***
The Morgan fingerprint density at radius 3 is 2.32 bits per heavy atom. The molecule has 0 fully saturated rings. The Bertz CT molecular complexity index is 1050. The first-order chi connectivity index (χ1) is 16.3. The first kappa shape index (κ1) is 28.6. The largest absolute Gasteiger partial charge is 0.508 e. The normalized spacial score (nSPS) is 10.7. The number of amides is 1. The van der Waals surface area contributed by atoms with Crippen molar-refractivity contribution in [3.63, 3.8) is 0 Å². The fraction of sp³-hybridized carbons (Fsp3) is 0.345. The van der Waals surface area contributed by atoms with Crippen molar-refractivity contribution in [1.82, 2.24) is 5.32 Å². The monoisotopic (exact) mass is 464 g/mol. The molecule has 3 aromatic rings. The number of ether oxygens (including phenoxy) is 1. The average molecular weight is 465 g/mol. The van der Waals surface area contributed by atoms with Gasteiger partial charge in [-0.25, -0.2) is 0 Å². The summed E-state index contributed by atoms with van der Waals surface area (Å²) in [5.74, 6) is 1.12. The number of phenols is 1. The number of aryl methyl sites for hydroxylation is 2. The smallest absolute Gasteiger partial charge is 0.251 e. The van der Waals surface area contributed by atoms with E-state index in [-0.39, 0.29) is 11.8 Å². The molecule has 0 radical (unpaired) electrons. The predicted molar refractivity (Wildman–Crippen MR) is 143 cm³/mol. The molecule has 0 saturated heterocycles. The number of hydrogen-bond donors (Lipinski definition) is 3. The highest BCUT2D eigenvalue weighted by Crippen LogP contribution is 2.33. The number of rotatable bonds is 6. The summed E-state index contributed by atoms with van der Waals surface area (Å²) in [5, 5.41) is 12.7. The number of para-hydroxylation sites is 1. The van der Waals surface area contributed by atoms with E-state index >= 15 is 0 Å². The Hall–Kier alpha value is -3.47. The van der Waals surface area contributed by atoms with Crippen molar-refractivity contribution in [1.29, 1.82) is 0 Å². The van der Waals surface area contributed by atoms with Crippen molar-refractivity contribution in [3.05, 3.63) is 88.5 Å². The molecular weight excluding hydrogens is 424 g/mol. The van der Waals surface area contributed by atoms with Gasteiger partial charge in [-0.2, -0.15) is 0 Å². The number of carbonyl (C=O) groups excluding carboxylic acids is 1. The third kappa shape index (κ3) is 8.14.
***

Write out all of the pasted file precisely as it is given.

The Morgan fingerprint density at radius 3 is 2.32 bits per heavy atom. The molecule has 0 fully saturated rings. The Bertz CT molecular complexity index is 1050. The first-order chi connectivity index (χ1) is 16.3. The first kappa shape index (κ1) is 28.6. The largest absolute Gasteiger partial charge is 0.508 e. The normalized spacial score (nSPS) is 10.7. The number of amides is 1. The van der Waals surface area contributed by atoms with Crippen molar-refractivity contribution in [3.63, 3.8) is 0 Å². The fraction of sp³-hybridized carbons (Fsp3) is 0.345. The van der Waals surface area contributed by atoms with Crippen molar-refractivity contribution in [1.82, 2.24) is 5.32 Å². The monoisotopic (exact) mass is 464 g/mol. The molecule has 3 aromatic rings. The number of ether oxygens (including phenoxy) is 1. The average molecular weight is 465 g/mol. The van der Waals surface area contributed by atoms with Gasteiger partial charge in [-0.25, -0.2) is 0 Å². The summed E-state index contributed by atoms with van der Waals surface area (Å²) in [5.74, 6) is 1.12. The number of phenols is 1. The number of aryl methyl sites for hydroxylation is 2. The smallest absolute Gasteiger partial charge is 0.251 e. The van der Waals surface area contributed by atoms with E-state index in [-0.39, 0.29) is 11.8 Å². The molecule has 0 radical (unpaired) electrons. The predicted molar refractivity (Wildman–Crippen MR) is 143 cm³/mol. The molecule has 0 saturated heterocycles. The number of hydrogen-bond donors (Lipinski definition) is 3. The highest BCUT2D eigenvalue weighted by Crippen LogP contribution is 2.33. The number of rotatable bonds is 6. The summed E-state index contributed by atoms with van der Waals surface area (Å²) in [5, 5.41) is 12.7. The number of para-hydroxylation sites is 1. The van der Waals surface area contributed by atoms with E-state index >= 15 is 0 Å². The Hall–Kier alpha value is -3.47. The van der Waals surface area contributed by atoms with Crippen molar-refractivity contribution in [1.29, 1.82) is 0 Å². The van der Waals surface area contributed by atoms with Crippen molar-refractivity contribution in [3.05, 3.63) is 88.5 Å². The molecular weight excluding hydrogens is 424 g/mol. The van der Waals surface area contributed by atoms with Gasteiger partial charge in [-0.2, -0.15) is 0 Å². The number of carbonyl (C=O) groups excluding carboxylic acids is 1. The third kappa shape index (κ3) is 8.14.